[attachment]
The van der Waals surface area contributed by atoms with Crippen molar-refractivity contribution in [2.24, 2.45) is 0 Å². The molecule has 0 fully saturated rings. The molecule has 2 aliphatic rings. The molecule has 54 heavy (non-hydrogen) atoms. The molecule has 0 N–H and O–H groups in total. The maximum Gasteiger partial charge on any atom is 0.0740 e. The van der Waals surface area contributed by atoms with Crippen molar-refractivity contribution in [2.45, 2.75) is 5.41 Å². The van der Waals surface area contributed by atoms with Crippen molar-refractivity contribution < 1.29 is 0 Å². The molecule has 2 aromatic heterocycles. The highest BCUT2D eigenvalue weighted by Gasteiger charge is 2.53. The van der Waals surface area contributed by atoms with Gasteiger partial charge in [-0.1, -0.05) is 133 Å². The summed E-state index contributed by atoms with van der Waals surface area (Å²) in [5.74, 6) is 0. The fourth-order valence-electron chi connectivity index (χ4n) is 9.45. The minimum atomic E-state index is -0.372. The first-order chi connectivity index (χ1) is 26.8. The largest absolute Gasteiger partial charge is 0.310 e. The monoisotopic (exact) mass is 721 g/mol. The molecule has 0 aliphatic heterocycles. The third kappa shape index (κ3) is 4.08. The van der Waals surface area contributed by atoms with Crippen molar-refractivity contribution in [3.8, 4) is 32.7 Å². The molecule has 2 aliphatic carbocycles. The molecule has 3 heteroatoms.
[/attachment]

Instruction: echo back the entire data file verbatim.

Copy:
The van der Waals surface area contributed by atoms with Crippen molar-refractivity contribution in [2.24, 2.45) is 0 Å². The molecule has 0 fully saturated rings. The molecule has 2 aliphatic rings. The molecule has 54 heavy (non-hydrogen) atoms. The molecule has 0 N–H and O–H groups in total. The maximum Gasteiger partial charge on any atom is 0.0740 e. The van der Waals surface area contributed by atoms with Crippen molar-refractivity contribution in [2.45, 2.75) is 5.41 Å². The van der Waals surface area contributed by atoms with Crippen molar-refractivity contribution < 1.29 is 0 Å². The molecule has 2 aromatic heterocycles. The highest BCUT2D eigenvalue weighted by Gasteiger charge is 2.53. The van der Waals surface area contributed by atoms with Gasteiger partial charge in [-0.1, -0.05) is 133 Å². The summed E-state index contributed by atoms with van der Waals surface area (Å²) in [5.74, 6) is 0. The fourth-order valence-electron chi connectivity index (χ4n) is 9.45. The minimum atomic E-state index is -0.372. The first-order chi connectivity index (χ1) is 26.8. The largest absolute Gasteiger partial charge is 0.310 e. The monoisotopic (exact) mass is 721 g/mol. The molecule has 0 aliphatic heterocycles. The third kappa shape index (κ3) is 4.08. The van der Waals surface area contributed by atoms with Crippen molar-refractivity contribution in [3.8, 4) is 32.7 Å². The molecule has 2 aliphatic carbocycles. The molecule has 3 heteroatoms.